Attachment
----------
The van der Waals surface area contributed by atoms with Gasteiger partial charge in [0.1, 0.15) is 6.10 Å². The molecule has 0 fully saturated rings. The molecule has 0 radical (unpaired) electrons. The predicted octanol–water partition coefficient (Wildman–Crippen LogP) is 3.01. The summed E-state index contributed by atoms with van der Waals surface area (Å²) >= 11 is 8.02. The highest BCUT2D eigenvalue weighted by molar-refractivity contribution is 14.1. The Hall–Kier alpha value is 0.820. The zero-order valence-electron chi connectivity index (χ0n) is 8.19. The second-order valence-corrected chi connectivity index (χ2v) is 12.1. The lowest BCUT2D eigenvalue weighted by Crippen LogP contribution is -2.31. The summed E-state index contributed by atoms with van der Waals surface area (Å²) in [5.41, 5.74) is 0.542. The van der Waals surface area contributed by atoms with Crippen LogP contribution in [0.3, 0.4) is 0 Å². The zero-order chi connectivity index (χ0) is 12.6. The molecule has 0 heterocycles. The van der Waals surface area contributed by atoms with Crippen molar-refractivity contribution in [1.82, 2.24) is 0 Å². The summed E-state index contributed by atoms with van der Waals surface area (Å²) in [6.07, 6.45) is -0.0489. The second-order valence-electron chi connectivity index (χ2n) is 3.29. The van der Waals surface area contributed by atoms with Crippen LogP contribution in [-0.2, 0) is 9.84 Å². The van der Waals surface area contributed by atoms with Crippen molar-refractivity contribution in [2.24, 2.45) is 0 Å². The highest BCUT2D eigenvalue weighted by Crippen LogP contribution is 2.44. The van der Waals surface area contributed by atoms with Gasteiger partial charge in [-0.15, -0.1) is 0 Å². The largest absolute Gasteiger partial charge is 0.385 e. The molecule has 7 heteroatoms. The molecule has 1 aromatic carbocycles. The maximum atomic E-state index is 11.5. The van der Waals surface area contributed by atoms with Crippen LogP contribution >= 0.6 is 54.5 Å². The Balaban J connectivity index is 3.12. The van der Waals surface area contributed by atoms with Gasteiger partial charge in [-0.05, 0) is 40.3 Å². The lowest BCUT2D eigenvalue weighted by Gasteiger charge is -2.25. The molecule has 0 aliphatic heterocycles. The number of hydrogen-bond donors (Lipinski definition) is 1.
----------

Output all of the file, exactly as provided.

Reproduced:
The van der Waals surface area contributed by atoms with Gasteiger partial charge in [0.1, 0.15) is 6.10 Å². The molecule has 0 fully saturated rings. The molecule has 0 radical (unpaired) electrons. The predicted octanol–water partition coefficient (Wildman–Crippen LogP) is 3.01. The summed E-state index contributed by atoms with van der Waals surface area (Å²) >= 11 is 8.02. The highest BCUT2D eigenvalue weighted by molar-refractivity contribution is 14.1. The Hall–Kier alpha value is 0.820. The zero-order valence-electron chi connectivity index (χ0n) is 8.19. The second-order valence-corrected chi connectivity index (χ2v) is 12.1. The lowest BCUT2D eigenvalue weighted by Crippen LogP contribution is -2.31. The summed E-state index contributed by atoms with van der Waals surface area (Å²) in [5.41, 5.74) is 0.542. The van der Waals surface area contributed by atoms with Crippen LogP contribution in [0.3, 0.4) is 0 Å². The zero-order chi connectivity index (χ0) is 12.6. The molecule has 0 heterocycles. The van der Waals surface area contributed by atoms with Crippen molar-refractivity contribution in [1.82, 2.24) is 0 Å². The summed E-state index contributed by atoms with van der Waals surface area (Å²) in [6.07, 6.45) is -0.0489. The second-order valence-electron chi connectivity index (χ2n) is 3.29. The van der Waals surface area contributed by atoms with Crippen LogP contribution in [-0.2, 0) is 9.84 Å². The van der Waals surface area contributed by atoms with Crippen molar-refractivity contribution in [2.24, 2.45) is 0 Å². The highest BCUT2D eigenvalue weighted by Crippen LogP contribution is 2.44. The van der Waals surface area contributed by atoms with Gasteiger partial charge in [-0.15, -0.1) is 0 Å². The largest absolute Gasteiger partial charge is 0.385 e. The molecule has 7 heteroatoms. The molecule has 1 aromatic carbocycles. The maximum atomic E-state index is 11.5. The van der Waals surface area contributed by atoms with Crippen LogP contribution >= 0.6 is 54.5 Å². The Balaban J connectivity index is 3.12. The van der Waals surface area contributed by atoms with Gasteiger partial charge in [-0.05, 0) is 40.3 Å². The lowest BCUT2D eigenvalue weighted by Gasteiger charge is -2.25. The molecule has 0 aliphatic heterocycles. The number of hydrogen-bond donors (Lipinski definition) is 1.